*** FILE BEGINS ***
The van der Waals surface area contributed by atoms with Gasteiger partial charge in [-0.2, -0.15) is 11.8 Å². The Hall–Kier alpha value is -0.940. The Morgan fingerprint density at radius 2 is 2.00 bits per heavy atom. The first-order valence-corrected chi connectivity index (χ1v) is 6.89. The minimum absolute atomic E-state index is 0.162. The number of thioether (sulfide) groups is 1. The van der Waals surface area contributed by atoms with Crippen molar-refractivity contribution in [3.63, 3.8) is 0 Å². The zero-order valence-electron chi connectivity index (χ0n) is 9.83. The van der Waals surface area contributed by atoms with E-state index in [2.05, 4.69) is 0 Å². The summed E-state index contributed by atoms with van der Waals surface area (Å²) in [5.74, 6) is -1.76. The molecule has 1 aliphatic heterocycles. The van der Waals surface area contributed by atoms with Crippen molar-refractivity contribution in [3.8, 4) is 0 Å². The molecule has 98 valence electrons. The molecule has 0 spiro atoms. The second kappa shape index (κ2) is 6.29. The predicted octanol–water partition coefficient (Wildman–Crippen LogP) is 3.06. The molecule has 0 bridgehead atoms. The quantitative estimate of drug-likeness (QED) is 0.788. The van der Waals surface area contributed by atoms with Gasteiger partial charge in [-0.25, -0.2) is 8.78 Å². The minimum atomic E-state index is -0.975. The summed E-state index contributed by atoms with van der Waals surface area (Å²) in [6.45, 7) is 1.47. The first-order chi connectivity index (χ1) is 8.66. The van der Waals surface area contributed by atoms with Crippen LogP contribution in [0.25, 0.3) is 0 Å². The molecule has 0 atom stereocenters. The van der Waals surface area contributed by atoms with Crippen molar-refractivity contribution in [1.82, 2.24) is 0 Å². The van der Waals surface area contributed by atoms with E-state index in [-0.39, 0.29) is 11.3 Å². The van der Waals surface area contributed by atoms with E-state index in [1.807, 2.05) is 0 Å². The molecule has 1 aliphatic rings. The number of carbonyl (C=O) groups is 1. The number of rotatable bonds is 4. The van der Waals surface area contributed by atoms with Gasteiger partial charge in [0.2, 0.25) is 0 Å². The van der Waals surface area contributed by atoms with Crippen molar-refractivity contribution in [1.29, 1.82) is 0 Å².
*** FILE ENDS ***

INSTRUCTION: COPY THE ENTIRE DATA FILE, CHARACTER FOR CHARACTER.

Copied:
The van der Waals surface area contributed by atoms with Gasteiger partial charge in [-0.2, -0.15) is 11.8 Å². The Hall–Kier alpha value is -0.940. The Morgan fingerprint density at radius 2 is 2.00 bits per heavy atom. The first-order valence-corrected chi connectivity index (χ1v) is 6.89. The minimum absolute atomic E-state index is 0.162. The number of thioether (sulfide) groups is 1. The van der Waals surface area contributed by atoms with Crippen molar-refractivity contribution in [3.63, 3.8) is 0 Å². The zero-order valence-electron chi connectivity index (χ0n) is 9.83. The van der Waals surface area contributed by atoms with E-state index in [2.05, 4.69) is 0 Å². The summed E-state index contributed by atoms with van der Waals surface area (Å²) in [5.74, 6) is -1.76. The molecule has 1 aliphatic heterocycles. The van der Waals surface area contributed by atoms with Crippen molar-refractivity contribution in [3.8, 4) is 0 Å². The molecule has 98 valence electrons. The molecule has 0 spiro atoms. The second kappa shape index (κ2) is 6.29. The predicted octanol–water partition coefficient (Wildman–Crippen LogP) is 3.06. The molecule has 0 bridgehead atoms. The quantitative estimate of drug-likeness (QED) is 0.788. The van der Waals surface area contributed by atoms with Gasteiger partial charge in [-0.25, -0.2) is 8.78 Å². The minimum atomic E-state index is -0.975. The summed E-state index contributed by atoms with van der Waals surface area (Å²) in [6.45, 7) is 1.47. The first-order chi connectivity index (χ1) is 8.66. The van der Waals surface area contributed by atoms with Crippen LogP contribution in [0.25, 0.3) is 0 Å². The molecule has 0 atom stereocenters. The van der Waals surface area contributed by atoms with Crippen molar-refractivity contribution in [1.82, 2.24) is 0 Å². The van der Waals surface area contributed by atoms with E-state index in [-0.39, 0.29) is 11.3 Å². The van der Waals surface area contributed by atoms with E-state index in [1.807, 2.05) is 0 Å². The molecule has 1 aliphatic rings. The number of carbonyl (C=O) groups is 1. The number of rotatable bonds is 4. The van der Waals surface area contributed by atoms with Gasteiger partial charge in [0.2, 0.25) is 0 Å². The van der Waals surface area contributed by atoms with Crippen molar-refractivity contribution in [1.29, 1.82) is 0 Å².